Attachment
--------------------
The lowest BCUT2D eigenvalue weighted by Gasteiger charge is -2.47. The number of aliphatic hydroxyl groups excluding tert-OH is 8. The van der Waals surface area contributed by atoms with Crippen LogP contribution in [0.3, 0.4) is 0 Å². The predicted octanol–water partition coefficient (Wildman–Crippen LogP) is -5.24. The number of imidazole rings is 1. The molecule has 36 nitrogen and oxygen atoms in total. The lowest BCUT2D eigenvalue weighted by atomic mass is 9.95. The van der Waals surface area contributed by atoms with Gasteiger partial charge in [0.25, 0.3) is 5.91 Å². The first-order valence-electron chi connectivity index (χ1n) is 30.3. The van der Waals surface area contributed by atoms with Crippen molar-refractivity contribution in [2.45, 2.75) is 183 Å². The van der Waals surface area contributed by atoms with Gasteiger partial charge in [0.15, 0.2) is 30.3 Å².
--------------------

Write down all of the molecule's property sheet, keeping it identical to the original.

The lowest BCUT2D eigenvalue weighted by Gasteiger charge is -2.47. The number of aliphatic hydroxyl groups excluding tert-OH is 8. The van der Waals surface area contributed by atoms with Crippen LogP contribution in [0.3, 0.4) is 0 Å². The predicted octanol–water partition coefficient (Wildman–Crippen LogP) is -5.24. The number of imidazole rings is 1. The molecule has 36 nitrogen and oxygen atoms in total. The lowest BCUT2D eigenvalue weighted by atomic mass is 9.95. The van der Waals surface area contributed by atoms with Gasteiger partial charge in [0.25, 0.3) is 5.91 Å². The first-order valence-electron chi connectivity index (χ1n) is 30.3. The van der Waals surface area contributed by atoms with Crippen molar-refractivity contribution in [2.45, 2.75) is 183 Å². The van der Waals surface area contributed by atoms with Gasteiger partial charge in [0.15, 0.2) is 30.3 Å².